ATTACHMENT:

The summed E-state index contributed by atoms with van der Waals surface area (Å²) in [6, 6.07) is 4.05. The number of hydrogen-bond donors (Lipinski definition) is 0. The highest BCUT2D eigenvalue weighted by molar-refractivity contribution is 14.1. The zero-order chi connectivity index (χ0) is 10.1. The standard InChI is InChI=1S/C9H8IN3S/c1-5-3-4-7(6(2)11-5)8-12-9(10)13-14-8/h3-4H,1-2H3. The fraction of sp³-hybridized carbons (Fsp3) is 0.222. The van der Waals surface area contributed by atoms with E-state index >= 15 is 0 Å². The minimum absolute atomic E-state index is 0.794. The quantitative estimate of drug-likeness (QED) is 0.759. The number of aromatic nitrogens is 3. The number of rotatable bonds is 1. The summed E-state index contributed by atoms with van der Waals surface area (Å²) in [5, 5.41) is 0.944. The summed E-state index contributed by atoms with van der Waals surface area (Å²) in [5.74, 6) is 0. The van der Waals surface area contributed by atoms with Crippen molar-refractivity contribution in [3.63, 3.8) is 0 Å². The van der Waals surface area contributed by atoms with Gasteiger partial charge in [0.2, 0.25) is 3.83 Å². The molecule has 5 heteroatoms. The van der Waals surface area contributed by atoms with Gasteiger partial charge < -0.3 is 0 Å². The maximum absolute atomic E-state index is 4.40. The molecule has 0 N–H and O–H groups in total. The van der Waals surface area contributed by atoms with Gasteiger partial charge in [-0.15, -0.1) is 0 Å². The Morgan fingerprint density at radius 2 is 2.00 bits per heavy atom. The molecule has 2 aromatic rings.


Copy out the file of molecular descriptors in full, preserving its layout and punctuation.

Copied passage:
The summed E-state index contributed by atoms with van der Waals surface area (Å²) in [6, 6.07) is 4.05. The number of hydrogen-bond donors (Lipinski definition) is 0. The highest BCUT2D eigenvalue weighted by molar-refractivity contribution is 14.1. The zero-order chi connectivity index (χ0) is 10.1. The standard InChI is InChI=1S/C9H8IN3S/c1-5-3-4-7(6(2)11-5)8-12-9(10)13-14-8/h3-4H,1-2H3. The fraction of sp³-hybridized carbons (Fsp3) is 0.222. The van der Waals surface area contributed by atoms with E-state index >= 15 is 0 Å². The minimum absolute atomic E-state index is 0.794. The quantitative estimate of drug-likeness (QED) is 0.759. The number of aromatic nitrogens is 3. The number of rotatable bonds is 1. The summed E-state index contributed by atoms with van der Waals surface area (Å²) in [5, 5.41) is 0.944. The summed E-state index contributed by atoms with van der Waals surface area (Å²) in [5.74, 6) is 0. The van der Waals surface area contributed by atoms with Crippen molar-refractivity contribution in [3.63, 3.8) is 0 Å². The van der Waals surface area contributed by atoms with Gasteiger partial charge in [0.2, 0.25) is 3.83 Å². The molecule has 5 heteroatoms. The van der Waals surface area contributed by atoms with Gasteiger partial charge < -0.3 is 0 Å². The maximum absolute atomic E-state index is 4.40. The molecule has 0 N–H and O–H groups in total. The van der Waals surface area contributed by atoms with Gasteiger partial charge in [-0.15, -0.1) is 0 Å². The Morgan fingerprint density at radius 2 is 2.00 bits per heavy atom. The molecule has 2 aromatic rings.